# Monthly Archives: July 2019

# STEP II/2015/1

# STEP III/2015/2

# STEP III/2015/5

In the following argument to show that √2 is irrational, give proofs appropriate for steps 3, 5 and 6.

1. Assume that √2 is rational.

2. Define the set S to be the set of positive integers with the following property:

n is in S if and only if n√2 is an integer.

3. Show that the set S contains at least one positive integer.

4. Define the integer k to be the smallest positive integer in S

5. Show that (√2-1)k is in S.

6. Show that steps 4 and 5 are contradictory and hence that √2 is irrational.

Prove that is rational if and only if is rational.

Use an argument similar to that of part (i) to prove that and are irrational.

# Some solutions for “pre-STEP” problems

All these problems are based on questions reported as being asked in Cambridge or Oxford maths interviews.

# STEP I/2007/5: the regular octahedron

Above is half a rectangular octahedron being constructed in the car park of the industrial estate where I work. It’s being constructed as an artwork, *In the Eye of the Storm*, by Tom Paine and the Structured Light group, and includes LED lights placed along all the lengths of wood which change colour and switch on and off in a way devised by Tom. It’ll be on show in five art festivals this year.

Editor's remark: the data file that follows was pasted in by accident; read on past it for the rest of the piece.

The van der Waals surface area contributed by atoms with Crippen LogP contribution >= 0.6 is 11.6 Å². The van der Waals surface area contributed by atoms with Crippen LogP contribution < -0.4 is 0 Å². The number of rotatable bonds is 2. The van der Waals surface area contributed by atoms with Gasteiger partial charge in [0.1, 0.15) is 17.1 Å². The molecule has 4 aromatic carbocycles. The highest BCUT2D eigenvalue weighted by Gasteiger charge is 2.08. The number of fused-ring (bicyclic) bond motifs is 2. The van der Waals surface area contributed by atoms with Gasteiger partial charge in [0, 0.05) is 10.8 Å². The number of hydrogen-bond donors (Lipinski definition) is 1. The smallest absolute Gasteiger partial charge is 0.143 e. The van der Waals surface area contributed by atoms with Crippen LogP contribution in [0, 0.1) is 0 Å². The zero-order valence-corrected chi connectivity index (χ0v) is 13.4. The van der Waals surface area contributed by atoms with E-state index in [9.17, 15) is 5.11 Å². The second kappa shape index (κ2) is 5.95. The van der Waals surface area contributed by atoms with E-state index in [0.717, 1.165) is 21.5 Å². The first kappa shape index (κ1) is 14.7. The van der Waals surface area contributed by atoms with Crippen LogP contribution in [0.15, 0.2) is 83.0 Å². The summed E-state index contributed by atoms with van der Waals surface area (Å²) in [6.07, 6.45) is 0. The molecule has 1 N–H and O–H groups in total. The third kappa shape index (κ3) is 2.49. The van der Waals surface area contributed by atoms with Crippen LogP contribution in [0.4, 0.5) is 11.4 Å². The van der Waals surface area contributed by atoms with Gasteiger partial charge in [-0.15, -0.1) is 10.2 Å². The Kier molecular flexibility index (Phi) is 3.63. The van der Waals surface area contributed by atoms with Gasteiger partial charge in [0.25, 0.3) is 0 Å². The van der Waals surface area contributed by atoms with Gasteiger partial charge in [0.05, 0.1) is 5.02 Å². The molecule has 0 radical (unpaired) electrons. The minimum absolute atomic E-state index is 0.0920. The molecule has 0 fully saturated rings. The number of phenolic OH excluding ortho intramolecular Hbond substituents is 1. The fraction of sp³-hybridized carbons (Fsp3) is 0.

And here is the STEP question. When it was in the STEP exam in 2007, and when we offered it to the students on the 2018-9 Greenwich STEP course as a practice problem, few students got anywhere with it. Mya Titus, however, cracked the problem without any help.

STEP I/2007/5:

(i) Show that the angle between any two faces of a regular octahedron is arccos(−^{1}⁄_{3})

(ii) Find the ratio of the volume of a regular octahedron to the volume of a cube whose vertices are the centres of the faces of the octahedron. Continue reading